Jonah Goldberg, I’m Not Going To Say I Told You So … But – The G-File
“But the judges!” you protest. Fair point: Trump’s absurd attempts to overturn the election through specious legal challenges were laughed out of court by the very men and women he appointed to the bench. Even his judges think he’s a joke.
Everybody has figured that out. Except you.
And so, goodbye, Donald J. Trump, the man who wanted to be Conrad Hilton but turned out to be Paris Hilton. Au revoir, Ivanka and Jared, Uday and Qusay — there’s a table for four reserved for you at Dorsia. So long, Melania — it’s still not entirely clear what you got out of this, but I hope it was worth it. A fond farewell to Ted Cruz’s reputation and Mike Pence’s self-respect, Lindsey Graham’s manhood and Fox News’s business model. In with “Dr.” Jill Biden, out with “Dr.” Sebastian Gorka.
Good night, ladies, good night, sweet ladies, good night, good night.
I’m sure we’ll all meet again. But I’d really rather we didn’t.
Kevin D. Williamson, Witless Ape Rides Helicopter
The great theme of the Trump years, the one historians will note a century from now, was the failure of America’s expert class. The people who were supposed to know what they were talking about, didn’t.
Barton Swaim, Trump and the Failure of the Expert Class – WSJ.
There is more than a little irony in Swaim speculating about future historians’ verdict on the Trump era. At least the experts he derides speculated about things that were testable over the short term, whereas Swaim speculates about something a century in the future.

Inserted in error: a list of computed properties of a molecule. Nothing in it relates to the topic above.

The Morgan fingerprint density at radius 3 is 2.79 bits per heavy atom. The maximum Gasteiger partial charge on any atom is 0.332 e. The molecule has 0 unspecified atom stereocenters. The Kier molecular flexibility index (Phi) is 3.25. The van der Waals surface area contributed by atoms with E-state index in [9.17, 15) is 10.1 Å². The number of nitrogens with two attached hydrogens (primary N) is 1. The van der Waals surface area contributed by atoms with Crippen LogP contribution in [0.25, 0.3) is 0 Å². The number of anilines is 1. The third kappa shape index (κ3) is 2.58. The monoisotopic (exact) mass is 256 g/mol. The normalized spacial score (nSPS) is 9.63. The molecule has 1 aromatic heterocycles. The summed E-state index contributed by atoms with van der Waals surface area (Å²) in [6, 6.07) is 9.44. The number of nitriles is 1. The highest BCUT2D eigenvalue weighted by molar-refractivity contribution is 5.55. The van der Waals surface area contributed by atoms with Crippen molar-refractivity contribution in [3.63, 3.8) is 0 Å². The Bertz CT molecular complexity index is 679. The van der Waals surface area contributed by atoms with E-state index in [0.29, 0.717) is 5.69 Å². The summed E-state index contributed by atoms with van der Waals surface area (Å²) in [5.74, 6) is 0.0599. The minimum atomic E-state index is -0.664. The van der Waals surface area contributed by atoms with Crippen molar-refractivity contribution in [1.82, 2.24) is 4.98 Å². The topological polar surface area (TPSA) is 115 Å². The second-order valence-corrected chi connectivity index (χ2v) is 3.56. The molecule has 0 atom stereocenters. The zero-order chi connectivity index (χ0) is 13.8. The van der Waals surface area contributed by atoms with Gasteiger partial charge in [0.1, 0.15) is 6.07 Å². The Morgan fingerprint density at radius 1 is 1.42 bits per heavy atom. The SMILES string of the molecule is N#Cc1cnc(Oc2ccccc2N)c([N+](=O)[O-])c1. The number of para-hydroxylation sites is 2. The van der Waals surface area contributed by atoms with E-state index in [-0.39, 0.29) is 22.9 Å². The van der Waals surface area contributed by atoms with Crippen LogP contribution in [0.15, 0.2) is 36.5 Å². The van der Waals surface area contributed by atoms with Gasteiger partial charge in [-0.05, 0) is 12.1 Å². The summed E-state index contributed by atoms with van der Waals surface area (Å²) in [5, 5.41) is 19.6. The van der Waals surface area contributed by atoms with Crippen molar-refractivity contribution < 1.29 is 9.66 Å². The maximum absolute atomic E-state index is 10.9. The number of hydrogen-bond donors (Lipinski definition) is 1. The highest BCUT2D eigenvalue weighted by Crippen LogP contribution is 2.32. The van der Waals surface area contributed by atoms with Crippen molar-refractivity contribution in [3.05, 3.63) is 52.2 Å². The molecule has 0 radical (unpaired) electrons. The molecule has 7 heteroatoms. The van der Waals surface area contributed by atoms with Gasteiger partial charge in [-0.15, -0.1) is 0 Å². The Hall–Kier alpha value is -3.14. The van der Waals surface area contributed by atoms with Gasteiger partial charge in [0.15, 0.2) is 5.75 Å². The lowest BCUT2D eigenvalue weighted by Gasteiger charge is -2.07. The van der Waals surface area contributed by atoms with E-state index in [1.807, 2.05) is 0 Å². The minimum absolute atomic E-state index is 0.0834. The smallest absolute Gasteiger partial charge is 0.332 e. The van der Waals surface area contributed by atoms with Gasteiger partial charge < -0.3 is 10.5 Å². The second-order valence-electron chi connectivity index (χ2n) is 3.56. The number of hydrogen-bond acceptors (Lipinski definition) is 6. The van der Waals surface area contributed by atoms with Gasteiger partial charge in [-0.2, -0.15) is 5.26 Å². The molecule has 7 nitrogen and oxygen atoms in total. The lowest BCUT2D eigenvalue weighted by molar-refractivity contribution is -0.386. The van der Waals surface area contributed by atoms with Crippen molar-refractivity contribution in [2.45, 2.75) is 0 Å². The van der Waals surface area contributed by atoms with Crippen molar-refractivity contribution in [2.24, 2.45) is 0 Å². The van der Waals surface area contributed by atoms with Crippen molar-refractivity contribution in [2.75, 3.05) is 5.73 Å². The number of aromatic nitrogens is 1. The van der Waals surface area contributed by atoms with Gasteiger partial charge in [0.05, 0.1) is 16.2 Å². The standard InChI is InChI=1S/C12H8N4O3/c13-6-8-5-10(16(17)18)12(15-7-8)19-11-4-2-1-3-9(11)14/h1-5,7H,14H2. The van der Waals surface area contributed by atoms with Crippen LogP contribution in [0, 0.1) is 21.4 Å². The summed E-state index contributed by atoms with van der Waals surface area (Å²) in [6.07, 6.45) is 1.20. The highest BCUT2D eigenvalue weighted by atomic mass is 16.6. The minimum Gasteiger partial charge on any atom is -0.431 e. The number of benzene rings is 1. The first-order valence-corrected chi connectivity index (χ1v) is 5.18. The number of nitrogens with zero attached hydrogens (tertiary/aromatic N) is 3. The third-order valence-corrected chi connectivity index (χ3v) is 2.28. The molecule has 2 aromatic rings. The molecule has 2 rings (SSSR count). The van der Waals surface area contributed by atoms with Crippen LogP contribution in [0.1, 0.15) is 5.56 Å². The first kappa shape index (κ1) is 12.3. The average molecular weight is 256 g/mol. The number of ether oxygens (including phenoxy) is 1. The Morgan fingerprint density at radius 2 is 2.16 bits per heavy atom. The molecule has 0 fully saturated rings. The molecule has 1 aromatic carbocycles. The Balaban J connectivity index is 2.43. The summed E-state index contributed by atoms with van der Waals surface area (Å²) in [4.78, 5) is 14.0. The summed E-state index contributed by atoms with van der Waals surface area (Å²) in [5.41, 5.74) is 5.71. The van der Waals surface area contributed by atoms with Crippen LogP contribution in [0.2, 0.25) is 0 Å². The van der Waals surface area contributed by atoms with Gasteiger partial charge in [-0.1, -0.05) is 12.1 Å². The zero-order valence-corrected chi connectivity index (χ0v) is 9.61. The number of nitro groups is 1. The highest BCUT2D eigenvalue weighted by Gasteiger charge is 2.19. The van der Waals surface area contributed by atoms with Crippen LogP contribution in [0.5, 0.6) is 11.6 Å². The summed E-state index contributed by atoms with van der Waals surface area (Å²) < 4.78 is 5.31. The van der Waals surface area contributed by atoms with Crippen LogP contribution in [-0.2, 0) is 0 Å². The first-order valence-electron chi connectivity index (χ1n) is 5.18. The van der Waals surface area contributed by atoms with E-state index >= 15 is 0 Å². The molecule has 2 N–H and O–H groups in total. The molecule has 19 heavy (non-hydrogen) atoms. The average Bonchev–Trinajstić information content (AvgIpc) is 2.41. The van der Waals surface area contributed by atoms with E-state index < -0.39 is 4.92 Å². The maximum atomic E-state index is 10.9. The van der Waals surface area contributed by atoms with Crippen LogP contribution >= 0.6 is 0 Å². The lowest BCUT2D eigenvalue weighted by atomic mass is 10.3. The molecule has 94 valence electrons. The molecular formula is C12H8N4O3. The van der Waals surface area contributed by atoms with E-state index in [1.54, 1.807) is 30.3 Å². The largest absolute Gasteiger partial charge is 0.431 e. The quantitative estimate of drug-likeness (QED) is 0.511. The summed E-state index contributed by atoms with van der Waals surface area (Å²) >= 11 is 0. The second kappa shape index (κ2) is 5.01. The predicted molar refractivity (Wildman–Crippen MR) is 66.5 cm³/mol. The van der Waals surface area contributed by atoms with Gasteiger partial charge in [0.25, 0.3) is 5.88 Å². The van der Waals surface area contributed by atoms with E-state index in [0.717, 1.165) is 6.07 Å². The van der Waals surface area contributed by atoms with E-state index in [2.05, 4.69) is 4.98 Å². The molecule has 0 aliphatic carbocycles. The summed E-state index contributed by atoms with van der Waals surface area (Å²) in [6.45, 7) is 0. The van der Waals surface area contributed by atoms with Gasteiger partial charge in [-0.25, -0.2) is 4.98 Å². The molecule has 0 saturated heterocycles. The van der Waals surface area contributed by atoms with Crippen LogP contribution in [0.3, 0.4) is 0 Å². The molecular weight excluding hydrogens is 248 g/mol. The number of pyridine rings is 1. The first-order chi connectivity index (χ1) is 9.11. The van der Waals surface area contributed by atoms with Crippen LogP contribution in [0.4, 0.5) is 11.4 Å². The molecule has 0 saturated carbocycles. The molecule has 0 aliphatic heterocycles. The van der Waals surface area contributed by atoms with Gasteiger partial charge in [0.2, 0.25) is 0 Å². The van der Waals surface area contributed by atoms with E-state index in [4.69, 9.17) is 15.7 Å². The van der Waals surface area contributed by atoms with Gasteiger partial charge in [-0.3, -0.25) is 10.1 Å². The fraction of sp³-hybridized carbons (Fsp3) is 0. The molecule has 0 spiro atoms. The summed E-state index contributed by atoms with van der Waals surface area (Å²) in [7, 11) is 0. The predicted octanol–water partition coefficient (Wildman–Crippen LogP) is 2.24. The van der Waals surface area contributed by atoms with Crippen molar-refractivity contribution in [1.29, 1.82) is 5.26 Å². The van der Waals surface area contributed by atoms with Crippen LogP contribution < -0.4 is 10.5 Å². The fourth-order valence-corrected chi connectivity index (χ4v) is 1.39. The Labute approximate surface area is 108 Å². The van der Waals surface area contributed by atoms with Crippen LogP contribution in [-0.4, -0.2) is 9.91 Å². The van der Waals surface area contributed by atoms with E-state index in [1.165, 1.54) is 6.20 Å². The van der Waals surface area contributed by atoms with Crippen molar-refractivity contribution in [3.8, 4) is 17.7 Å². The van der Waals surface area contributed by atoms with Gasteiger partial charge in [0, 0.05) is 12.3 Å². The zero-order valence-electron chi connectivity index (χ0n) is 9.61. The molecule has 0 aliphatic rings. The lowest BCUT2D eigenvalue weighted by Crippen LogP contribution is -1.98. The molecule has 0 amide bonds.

That experts don’t know what they’re talking about, of course, correct, though they’re not demostrably worse than the WSJ guy at the end of the bar after his seventh shot.
This is why I will be reducing my consumption of news and punditry again now that we have survived Trump’s assault on Democracy (during which assault I just couldn’t help myself). I prefer my own delusional predictions to others’.
In with the new
In May 2016, the federal government issued a mandate that would require a doctor to perform gender transition procedures on any patient, including a child, even if the doctor believed the procedure could harm the patient. The mandate required virtually all private insurance companies and many employers to cover gender reassignment therapy or face severe penalties and legal action.
But there were two major insurance plans exempted from HHS’s mandate—the plans run by HHS itself: Medicare and Medicaid. Why? Research shows that not only are there significant risks with gender reassignment therapy – especially in childhood – such as heart conditions, increased cancer risk, and loss of bone density, but studies show that children with gender dysphoria found that fewer than 1-in-4 children referred for gender dysphoria continued to experience that condition into adulthood. Some grew out of it, but many of the children ended up realizing that they were not transgender but instead gay. The government’s own panel of medical experts concluded that these therapies can be harmful and advised against requiring coverage of these medical and surgical procedures under Medicare and Medicaid.